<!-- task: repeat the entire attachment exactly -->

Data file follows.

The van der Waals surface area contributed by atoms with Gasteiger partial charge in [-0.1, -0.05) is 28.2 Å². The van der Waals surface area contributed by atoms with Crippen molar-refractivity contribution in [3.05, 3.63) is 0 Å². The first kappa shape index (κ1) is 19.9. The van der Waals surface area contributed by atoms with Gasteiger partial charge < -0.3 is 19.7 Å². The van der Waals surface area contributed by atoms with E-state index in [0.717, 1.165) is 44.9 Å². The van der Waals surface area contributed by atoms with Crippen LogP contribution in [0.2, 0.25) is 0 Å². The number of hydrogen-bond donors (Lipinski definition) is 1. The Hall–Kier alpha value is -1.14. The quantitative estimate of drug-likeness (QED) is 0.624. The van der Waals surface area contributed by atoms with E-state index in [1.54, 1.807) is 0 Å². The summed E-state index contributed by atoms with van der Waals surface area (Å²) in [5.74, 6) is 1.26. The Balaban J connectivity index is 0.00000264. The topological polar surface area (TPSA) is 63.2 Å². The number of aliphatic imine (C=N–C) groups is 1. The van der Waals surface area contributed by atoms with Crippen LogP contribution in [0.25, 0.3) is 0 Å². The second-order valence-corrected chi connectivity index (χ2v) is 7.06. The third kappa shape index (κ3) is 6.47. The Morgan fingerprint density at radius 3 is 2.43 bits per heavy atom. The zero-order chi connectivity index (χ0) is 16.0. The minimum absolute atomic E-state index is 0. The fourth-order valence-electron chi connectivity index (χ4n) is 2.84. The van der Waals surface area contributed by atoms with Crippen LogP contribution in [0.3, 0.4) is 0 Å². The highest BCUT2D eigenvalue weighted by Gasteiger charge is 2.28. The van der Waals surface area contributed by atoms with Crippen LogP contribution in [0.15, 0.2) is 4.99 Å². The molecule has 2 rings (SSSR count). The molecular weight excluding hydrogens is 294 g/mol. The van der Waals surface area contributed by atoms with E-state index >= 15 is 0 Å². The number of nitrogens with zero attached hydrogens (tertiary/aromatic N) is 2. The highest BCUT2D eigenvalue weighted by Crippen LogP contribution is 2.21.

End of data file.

The van der Waals surface area contributed by atoms with Gasteiger partial charge in [-0.1, -0.05) is 28.2 Å². The van der Waals surface area contributed by atoms with Crippen molar-refractivity contribution in [3.05, 3.63) is 0 Å². The first kappa shape index (κ1) is 19.9. The van der Waals surface area contributed by atoms with Gasteiger partial charge < -0.3 is 19.7 Å². The van der Waals surface area contributed by atoms with E-state index in [0.717, 1.165) is 44.9 Å². The van der Waals surface area contributed by atoms with Crippen LogP contribution in [0.2, 0.25) is 0 Å². The number of hydrogen-bond donors (Lipinski definition) is 1. The Hall–Kier alpha value is -1.14. The quantitative estimate of drug-likeness (QED) is 0.624. The van der Waals surface area contributed by atoms with E-state index in [1.54, 1.807) is 0 Å². The summed E-state index contributed by atoms with van der Waals surface area (Å²) in [5.74, 6) is 1.26. The Balaban J connectivity index is 0.00000264. The topological polar surface area (TPSA) is 63.2 Å². The number of aliphatic imine (C=N–C) groups is 1. The van der Waals surface area contributed by atoms with Crippen LogP contribution in [0.25, 0.3) is 0 Å². The second-order valence-corrected chi connectivity index (χ2v) is 7.06. The third kappa shape index (κ3) is 6.47. The Morgan fingerprint density at radius 3 is 2.43 bits per heavy atom. The zero-order chi connectivity index (χ0) is 16.0. The minimum absolute atomic E-state index is 0. The fourth-order valence-electron chi connectivity index (χ4n) is 2.84. The van der Waals surface area contributed by atoms with Crippen LogP contribution in [0.3, 0.4) is 0 Å². The highest BCUT2D eigenvalue weighted by Gasteiger charge is 2.28. The van der Waals surface area contributed by atoms with Crippen LogP contribution in [0.15, 0.2) is 4.99 Å². The molecule has 2 rings (SSSR count). The molecular weight excluding hydrogens is 294 g/mol. The van der Waals surface area contributed by atoms with E-state index >= 15 is 0 Å². The number of nitrogens with zero attached hydrogens (tertiary/aromatic N) is 2. The highest BCUT2D eigenvalue weighted by Crippen LogP contribution is 2.21.